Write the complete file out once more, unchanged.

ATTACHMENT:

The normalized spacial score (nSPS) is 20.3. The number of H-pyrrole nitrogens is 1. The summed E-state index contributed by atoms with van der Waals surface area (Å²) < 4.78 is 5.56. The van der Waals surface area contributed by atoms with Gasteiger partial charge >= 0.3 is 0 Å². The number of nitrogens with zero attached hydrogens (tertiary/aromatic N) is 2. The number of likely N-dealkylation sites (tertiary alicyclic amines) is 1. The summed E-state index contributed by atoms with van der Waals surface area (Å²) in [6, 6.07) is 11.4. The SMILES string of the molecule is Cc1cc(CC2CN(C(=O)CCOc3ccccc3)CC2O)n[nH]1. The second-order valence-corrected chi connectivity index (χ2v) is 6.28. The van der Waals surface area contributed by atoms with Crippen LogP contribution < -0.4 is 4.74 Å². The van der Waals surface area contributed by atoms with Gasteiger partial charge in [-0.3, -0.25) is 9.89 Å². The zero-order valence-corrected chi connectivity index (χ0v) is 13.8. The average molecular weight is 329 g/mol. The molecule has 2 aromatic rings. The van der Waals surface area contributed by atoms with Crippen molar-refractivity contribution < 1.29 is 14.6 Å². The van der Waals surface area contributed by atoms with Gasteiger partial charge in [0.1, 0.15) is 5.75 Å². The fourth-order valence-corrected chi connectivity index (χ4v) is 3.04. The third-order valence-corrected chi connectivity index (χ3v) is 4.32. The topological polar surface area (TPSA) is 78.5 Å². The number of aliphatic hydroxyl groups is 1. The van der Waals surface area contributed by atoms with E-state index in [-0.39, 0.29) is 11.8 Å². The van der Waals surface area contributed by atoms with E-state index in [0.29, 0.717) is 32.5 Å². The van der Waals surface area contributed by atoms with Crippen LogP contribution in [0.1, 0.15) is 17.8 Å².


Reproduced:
The normalized spacial score (nSPS) is 20.3. The number of H-pyrrole nitrogens is 1. The summed E-state index contributed by atoms with van der Waals surface area (Å²) < 4.78 is 5.56. The van der Waals surface area contributed by atoms with Gasteiger partial charge >= 0.3 is 0 Å². The number of nitrogens with zero attached hydrogens (tertiary/aromatic N) is 2. The number of likely N-dealkylation sites (tertiary alicyclic amines) is 1. The summed E-state index contributed by atoms with van der Waals surface area (Å²) in [6, 6.07) is 11.4. The SMILES string of the molecule is Cc1cc(CC2CN(C(=O)CCOc3ccccc3)CC2O)n[nH]1. The second-order valence-corrected chi connectivity index (χ2v) is 6.28. The van der Waals surface area contributed by atoms with Crippen LogP contribution < -0.4 is 4.74 Å². The van der Waals surface area contributed by atoms with Gasteiger partial charge in [-0.3, -0.25) is 9.89 Å². The zero-order valence-corrected chi connectivity index (χ0v) is 13.8. The average molecular weight is 329 g/mol. The molecule has 2 aromatic rings. The van der Waals surface area contributed by atoms with Crippen molar-refractivity contribution < 1.29 is 14.6 Å². The van der Waals surface area contributed by atoms with Gasteiger partial charge in [0.1, 0.15) is 5.75 Å². The fourth-order valence-corrected chi connectivity index (χ4v) is 3.04. The third-order valence-corrected chi connectivity index (χ3v) is 4.32. The topological polar surface area (TPSA) is 78.5 Å². The number of aliphatic hydroxyl groups is 1. The van der Waals surface area contributed by atoms with E-state index in [-0.39, 0.29) is 11.8 Å². The van der Waals surface area contributed by atoms with E-state index in [0.29, 0.717) is 32.5 Å². The van der Waals surface area contributed by atoms with Crippen LogP contribution in [0.1, 0.15) is 17.8 Å².